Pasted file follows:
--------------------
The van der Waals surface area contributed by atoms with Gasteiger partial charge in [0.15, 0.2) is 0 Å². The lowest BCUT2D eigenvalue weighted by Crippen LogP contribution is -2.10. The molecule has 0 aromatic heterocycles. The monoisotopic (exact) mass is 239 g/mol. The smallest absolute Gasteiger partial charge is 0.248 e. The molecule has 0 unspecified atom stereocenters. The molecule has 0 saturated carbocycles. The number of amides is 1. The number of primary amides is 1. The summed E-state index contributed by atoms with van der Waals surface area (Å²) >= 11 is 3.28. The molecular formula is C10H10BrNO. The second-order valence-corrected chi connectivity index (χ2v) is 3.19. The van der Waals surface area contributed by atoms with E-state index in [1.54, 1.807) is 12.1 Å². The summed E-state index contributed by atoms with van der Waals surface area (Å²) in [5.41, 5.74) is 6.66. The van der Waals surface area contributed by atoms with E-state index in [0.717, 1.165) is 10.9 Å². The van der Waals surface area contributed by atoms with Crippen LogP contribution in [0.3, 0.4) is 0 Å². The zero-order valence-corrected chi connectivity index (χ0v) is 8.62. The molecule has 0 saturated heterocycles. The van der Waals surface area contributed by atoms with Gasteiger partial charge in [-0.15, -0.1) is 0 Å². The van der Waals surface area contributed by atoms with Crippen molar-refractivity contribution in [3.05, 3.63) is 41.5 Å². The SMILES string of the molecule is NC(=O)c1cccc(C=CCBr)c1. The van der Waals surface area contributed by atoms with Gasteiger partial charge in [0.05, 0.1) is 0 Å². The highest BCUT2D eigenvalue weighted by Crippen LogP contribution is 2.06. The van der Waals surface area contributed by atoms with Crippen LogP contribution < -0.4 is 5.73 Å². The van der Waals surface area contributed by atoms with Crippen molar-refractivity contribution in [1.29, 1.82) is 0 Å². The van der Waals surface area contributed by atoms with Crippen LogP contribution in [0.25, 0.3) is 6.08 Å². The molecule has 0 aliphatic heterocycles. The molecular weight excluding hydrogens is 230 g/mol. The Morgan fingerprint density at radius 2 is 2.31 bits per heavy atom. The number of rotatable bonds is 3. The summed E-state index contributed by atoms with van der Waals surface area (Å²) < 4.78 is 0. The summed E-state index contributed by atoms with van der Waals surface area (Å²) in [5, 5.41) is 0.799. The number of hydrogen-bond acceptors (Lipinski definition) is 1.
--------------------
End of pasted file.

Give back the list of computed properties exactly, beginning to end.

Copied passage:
The van der Waals surface area contributed by atoms with Gasteiger partial charge in [0.15, 0.2) is 0 Å². The lowest BCUT2D eigenvalue weighted by Crippen LogP contribution is -2.10. The molecule has 0 aromatic heterocycles. The monoisotopic (exact) mass is 239 g/mol. The smallest absolute Gasteiger partial charge is 0.248 e. The molecule has 0 unspecified atom stereocenters. The molecule has 0 saturated carbocycles. The number of amides is 1. The number of primary amides is 1. The summed E-state index contributed by atoms with van der Waals surface area (Å²) >= 11 is 3.28. The molecular formula is C10H10BrNO. The second-order valence-corrected chi connectivity index (χ2v) is 3.19. The van der Waals surface area contributed by atoms with E-state index in [1.54, 1.807) is 12.1 Å². The summed E-state index contributed by atoms with van der Waals surface area (Å²) in [5.41, 5.74) is 6.66. The van der Waals surface area contributed by atoms with E-state index in [0.717, 1.165) is 10.9 Å². The van der Waals surface area contributed by atoms with Crippen LogP contribution in [0.3, 0.4) is 0 Å². The zero-order valence-corrected chi connectivity index (χ0v) is 8.62. The molecule has 0 saturated heterocycles. The van der Waals surface area contributed by atoms with Gasteiger partial charge in [-0.15, -0.1) is 0 Å². The van der Waals surface area contributed by atoms with Crippen molar-refractivity contribution in [3.05, 3.63) is 41.5 Å². The SMILES string of the molecule is NC(=O)c1cccc(C=CCBr)c1. The van der Waals surface area contributed by atoms with Gasteiger partial charge in [0.05, 0.1) is 0 Å². The highest BCUT2D eigenvalue weighted by Crippen LogP contribution is 2.06. The van der Waals surface area contributed by atoms with Crippen LogP contribution < -0.4 is 5.73 Å². The van der Waals surface area contributed by atoms with Crippen molar-refractivity contribution in [1.29, 1.82) is 0 Å². The van der Waals surface area contributed by atoms with Crippen LogP contribution in [0.25, 0.3) is 6.08 Å². The molecule has 0 aliphatic heterocycles. The molecular weight excluding hydrogens is 230 g/mol. The Morgan fingerprint density at radius 2 is 2.31 bits per heavy atom. The number of rotatable bonds is 3. The summed E-state index contributed by atoms with van der Waals surface area (Å²) < 4.78 is 0. The summed E-state index contributed by atoms with van der Waals surface area (Å²) in [5, 5.41) is 0.799. The number of hydrogen-bond acceptors (Lipinski definition) is 1.